Review: Sakura Wars is at its best when it’s being theatrical

Fifteen years ago, in 2005, the last “real” Sakura Wars game was released. Sakura Wars: So Long, My Love introduced Japan to a New York Combat Revue and the promise of new characters for the series, then five years later introduced the rest of the world to the series as a whole. It was a great game that blended visual novel elements, relationship building and thoughtful strategic endeavors into one experience. With Sakura Wars, the reboot set two years after the fifth installment, it at least gets two out of three right.

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Preview: void tRrLM(); //Void Terrarium adds a new sense of roguelike pressure

When it comes to roguelikes, there are certain sorts of weights people have bearing down on them. How much do you take into a dungeon with you, if you can? When should you abandon a run and attempt to escape to safety? Could that be the monster that kills me? With void tRrLM(); //Void Terrarium, NIS’ latest digital title about some poor unfortunate souls, there’s another pressure. It’s keeping a fragile child alive.

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Preview: Persona 5 Scramble shows how a Musou incorporates Persona elements

Persona 5 Scramble: The Phantom Strikers is a strange new world for the Shin Megami Tensei series. Never before has one taken such an active approach to battles, but Omega Force is welcoming it into the Musou line with this installment. While the idea may seem intimidating, especially since all previous Persona installments take a more leisurely, turn-based approach to battles, the demo shows off all the ways in which it is still true to the series.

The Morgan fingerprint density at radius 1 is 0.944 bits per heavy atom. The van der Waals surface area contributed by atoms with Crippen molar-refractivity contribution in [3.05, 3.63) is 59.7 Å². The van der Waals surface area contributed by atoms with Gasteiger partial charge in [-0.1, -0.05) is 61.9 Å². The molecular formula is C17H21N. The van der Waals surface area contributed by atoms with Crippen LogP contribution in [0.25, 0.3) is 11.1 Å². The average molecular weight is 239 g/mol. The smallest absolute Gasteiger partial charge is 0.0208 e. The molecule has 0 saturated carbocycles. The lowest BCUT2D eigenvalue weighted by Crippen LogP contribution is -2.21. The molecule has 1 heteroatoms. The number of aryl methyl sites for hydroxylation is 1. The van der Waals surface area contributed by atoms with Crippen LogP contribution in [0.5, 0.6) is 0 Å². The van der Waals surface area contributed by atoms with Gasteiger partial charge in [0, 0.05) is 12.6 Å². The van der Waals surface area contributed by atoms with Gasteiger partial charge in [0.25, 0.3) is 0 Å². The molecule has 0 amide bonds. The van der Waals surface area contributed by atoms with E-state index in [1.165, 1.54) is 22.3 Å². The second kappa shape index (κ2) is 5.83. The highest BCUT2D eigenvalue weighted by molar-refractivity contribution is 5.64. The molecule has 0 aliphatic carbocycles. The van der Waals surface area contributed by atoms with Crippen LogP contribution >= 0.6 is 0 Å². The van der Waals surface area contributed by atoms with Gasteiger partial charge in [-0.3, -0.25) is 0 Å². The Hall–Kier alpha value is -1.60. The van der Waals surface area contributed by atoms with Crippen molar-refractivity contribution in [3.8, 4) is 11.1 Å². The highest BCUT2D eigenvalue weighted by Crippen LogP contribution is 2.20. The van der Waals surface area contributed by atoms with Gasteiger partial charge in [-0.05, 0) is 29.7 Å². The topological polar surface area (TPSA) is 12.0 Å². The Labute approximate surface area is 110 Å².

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What do you need to know about Warriors Orochi?

What is old will become new again! Warriors Orochi 4 is coming back in 2020 as Warriors Orochi 4 Ultimate. You know that “second verse, same as the first” from “I’m Henry VIII, I am?” Well, I suppose you could say this is something like that. But why would it be so similar? And what sets Warriors Orochi apart from all of the other Omega Force Musou games out there? Michibiku is here to help with that.

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Atelier Dusk Trilogy shows beauty in a dying world

The Atelier series is no stranger to alluding to past civilizations that were far more advanced than the ones we inhabit in the games. We’ll see artifacts and ruins, some of which can lead to new discoveries or advance plots. In most of these situations, they’re things that happen to exist. They add extra depth and more mysteries to solve. Atelier Dusk Trilogy is different. Its past is a deadly one with a far-reaching effect on the people of the present. This trio’s world is dying, but it is one of the prettier apocalyptic situations.

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Atelier Dusk Trilogy shows how a series grew

The best way to appreciate a classic Atelier series has arrived. Gust and Koei Tecmo have brought about the Atelier Dusk Trilogy, giving people the best DX versions of Atelier Ayesha, Atelier Escha and Logy and Atelier Shallie. While getting everything at once in a compilation is a boon, there are other bonuses. This compilation means we have the easiest way of understanding what is going on in the world of Dusk and best way to see how these games take the idea of daily life and growth and apply them as gameplay concepts.

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